At the moment he is fairly lucid and can recite long stretches of the poetry that he learned over seventy-five years ago as a young man. But it’s all rather patchy and he couldn’t make much sense of the recent festivities. ‘I’m having trouble placing Christmas. It’s some kind of religious thing, isn’t it?’

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The good days are to be treasured and sometimes he dredges up surprising memories. I was sitting with him a few weeks ago, when he told me a story about his sister, Betty: ‘The dentist stuck his finger in her mouth, and she nearly took the end of it off. The police wanted to prosecute…’ ‘How old was she?’ I asked, unsure whether I should be conjuring up an image of a naughty 6-year old or a skittish pensioner. But he couldn’t remember and that was the end of the story. ‘Where is she now?’ he asked.  ‘She died,’ I said and then regretted being blunt, as he looked so sad—like he was hearing the news for the very first time.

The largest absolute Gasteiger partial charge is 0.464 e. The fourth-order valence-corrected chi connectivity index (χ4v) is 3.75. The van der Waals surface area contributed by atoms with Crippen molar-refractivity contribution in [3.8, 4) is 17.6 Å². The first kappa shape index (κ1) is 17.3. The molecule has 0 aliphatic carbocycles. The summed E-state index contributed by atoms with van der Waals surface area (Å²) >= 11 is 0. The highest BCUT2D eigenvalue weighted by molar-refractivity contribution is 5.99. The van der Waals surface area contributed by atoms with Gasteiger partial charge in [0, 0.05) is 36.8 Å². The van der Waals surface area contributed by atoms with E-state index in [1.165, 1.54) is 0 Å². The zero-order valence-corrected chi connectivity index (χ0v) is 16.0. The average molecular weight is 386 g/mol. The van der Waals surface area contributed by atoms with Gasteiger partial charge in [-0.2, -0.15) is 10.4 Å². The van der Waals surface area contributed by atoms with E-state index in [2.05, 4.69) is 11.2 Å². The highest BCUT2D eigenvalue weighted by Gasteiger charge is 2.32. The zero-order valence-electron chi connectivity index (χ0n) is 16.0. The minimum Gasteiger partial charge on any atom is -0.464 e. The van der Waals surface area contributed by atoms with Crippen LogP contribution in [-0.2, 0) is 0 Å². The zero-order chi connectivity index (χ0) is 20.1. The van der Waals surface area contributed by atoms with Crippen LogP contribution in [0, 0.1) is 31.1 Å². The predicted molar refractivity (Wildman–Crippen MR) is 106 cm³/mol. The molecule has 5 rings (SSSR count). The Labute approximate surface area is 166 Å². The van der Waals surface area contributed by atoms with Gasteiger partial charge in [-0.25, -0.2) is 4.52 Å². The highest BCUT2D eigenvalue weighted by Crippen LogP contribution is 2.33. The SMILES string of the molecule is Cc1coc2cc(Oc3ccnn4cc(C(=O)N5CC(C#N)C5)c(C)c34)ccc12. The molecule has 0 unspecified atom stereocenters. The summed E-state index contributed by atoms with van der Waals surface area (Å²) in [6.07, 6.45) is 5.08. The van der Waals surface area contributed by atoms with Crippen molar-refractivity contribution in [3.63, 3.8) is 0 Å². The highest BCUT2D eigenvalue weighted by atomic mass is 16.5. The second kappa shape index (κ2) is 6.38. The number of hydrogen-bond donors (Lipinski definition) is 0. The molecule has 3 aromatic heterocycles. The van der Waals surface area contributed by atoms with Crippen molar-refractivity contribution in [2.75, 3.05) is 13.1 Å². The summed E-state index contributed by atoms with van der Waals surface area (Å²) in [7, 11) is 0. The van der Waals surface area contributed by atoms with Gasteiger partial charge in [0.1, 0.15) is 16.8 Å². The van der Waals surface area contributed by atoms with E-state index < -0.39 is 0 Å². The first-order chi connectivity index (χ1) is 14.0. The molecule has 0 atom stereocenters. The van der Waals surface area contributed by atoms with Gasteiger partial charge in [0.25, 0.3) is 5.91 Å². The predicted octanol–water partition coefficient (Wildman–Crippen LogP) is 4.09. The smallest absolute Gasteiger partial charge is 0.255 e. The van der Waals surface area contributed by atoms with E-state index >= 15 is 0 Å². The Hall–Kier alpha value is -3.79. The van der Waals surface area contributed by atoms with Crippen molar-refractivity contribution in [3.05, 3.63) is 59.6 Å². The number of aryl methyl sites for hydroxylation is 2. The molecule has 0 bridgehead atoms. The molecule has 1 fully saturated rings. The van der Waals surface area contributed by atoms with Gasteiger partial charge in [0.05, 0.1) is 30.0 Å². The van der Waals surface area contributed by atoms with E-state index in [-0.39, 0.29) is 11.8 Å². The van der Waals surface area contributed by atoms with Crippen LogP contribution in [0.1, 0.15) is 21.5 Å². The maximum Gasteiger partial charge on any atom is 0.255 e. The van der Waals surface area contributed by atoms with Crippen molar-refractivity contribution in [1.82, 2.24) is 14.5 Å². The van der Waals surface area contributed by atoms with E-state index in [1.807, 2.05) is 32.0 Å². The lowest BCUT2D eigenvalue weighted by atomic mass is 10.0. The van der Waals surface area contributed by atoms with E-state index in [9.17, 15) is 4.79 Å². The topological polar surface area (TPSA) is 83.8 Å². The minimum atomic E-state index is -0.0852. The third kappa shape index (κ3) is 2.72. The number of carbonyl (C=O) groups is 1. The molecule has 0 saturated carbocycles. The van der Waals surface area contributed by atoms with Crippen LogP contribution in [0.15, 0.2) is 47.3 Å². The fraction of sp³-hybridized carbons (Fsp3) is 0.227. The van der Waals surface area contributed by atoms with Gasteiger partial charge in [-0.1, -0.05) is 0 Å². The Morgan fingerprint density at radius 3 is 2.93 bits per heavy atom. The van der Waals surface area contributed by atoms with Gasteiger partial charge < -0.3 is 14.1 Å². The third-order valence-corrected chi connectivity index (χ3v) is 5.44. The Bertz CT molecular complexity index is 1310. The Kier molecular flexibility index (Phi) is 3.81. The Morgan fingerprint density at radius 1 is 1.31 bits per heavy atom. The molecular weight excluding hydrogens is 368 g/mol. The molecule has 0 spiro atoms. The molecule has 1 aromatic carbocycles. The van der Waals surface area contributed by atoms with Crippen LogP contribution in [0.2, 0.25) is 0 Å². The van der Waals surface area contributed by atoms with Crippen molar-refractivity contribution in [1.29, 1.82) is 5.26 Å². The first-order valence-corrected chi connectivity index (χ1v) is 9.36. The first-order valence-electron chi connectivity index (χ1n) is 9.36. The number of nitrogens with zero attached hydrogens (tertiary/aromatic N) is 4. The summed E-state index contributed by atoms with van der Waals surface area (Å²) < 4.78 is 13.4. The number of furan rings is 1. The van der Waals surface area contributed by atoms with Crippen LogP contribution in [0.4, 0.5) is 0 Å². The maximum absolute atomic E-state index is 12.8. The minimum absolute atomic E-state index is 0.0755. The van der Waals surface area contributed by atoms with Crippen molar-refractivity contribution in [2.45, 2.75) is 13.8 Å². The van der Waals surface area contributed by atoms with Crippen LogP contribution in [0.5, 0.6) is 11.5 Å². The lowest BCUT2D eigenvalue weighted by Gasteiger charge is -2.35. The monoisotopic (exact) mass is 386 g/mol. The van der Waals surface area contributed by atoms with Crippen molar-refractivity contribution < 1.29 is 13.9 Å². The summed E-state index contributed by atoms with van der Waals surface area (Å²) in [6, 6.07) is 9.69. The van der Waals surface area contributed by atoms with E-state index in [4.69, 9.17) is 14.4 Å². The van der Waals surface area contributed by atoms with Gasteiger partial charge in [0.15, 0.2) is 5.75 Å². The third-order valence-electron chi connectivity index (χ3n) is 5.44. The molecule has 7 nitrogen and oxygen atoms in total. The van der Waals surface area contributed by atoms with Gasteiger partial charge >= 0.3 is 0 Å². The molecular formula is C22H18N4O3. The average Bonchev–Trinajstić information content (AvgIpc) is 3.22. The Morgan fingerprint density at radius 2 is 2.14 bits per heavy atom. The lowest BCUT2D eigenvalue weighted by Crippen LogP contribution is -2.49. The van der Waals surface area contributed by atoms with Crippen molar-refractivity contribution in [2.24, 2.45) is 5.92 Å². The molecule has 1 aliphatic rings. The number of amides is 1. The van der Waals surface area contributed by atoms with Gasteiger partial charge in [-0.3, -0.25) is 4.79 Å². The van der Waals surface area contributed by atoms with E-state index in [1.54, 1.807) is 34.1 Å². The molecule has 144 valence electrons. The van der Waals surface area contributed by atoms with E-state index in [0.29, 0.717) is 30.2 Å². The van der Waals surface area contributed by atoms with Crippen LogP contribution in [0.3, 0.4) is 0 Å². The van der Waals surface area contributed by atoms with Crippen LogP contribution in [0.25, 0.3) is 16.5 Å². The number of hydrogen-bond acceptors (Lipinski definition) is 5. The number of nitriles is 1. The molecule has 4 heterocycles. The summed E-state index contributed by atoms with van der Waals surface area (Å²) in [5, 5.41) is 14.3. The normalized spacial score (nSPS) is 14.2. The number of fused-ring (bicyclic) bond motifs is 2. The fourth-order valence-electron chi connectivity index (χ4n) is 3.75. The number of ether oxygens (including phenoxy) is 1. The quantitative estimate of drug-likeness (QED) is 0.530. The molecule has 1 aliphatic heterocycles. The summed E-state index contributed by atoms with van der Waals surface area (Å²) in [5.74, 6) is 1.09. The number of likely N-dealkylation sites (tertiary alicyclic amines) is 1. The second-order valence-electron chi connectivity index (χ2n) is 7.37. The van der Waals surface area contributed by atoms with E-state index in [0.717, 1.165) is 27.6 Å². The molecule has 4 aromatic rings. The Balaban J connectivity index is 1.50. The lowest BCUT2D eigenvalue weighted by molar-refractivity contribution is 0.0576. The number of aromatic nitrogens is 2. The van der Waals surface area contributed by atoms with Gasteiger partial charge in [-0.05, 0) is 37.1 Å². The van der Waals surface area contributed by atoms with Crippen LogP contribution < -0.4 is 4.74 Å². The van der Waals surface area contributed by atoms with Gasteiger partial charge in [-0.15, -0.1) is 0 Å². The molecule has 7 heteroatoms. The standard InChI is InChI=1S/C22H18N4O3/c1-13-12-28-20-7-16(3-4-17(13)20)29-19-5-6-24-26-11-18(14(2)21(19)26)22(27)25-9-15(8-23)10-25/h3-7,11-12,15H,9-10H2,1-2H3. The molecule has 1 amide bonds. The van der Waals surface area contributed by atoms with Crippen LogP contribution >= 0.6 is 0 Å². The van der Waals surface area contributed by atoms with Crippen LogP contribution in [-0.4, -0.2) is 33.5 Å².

Not only do we see a lot of Frank, but we’re becoming familiar with the other nursing home residents, too. We try to make polite conversation but usually get little response. One old lady sits at the dining table in baggy clothes, with her hands tidily in her lap. She has club-cut, chin-length grey hair and when we say hello, she stares at us. ‘What’s my name?’ she whispers in quiet desperation.

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It’s reassuring that we turn up unannounced at different times of day and the home is always the same. The staff seem kind and the cook told us recently that Frank asked for apple pie, so she made a little one, just for him. He’s not sure where he is, but does acknowledge that he’s well looked after.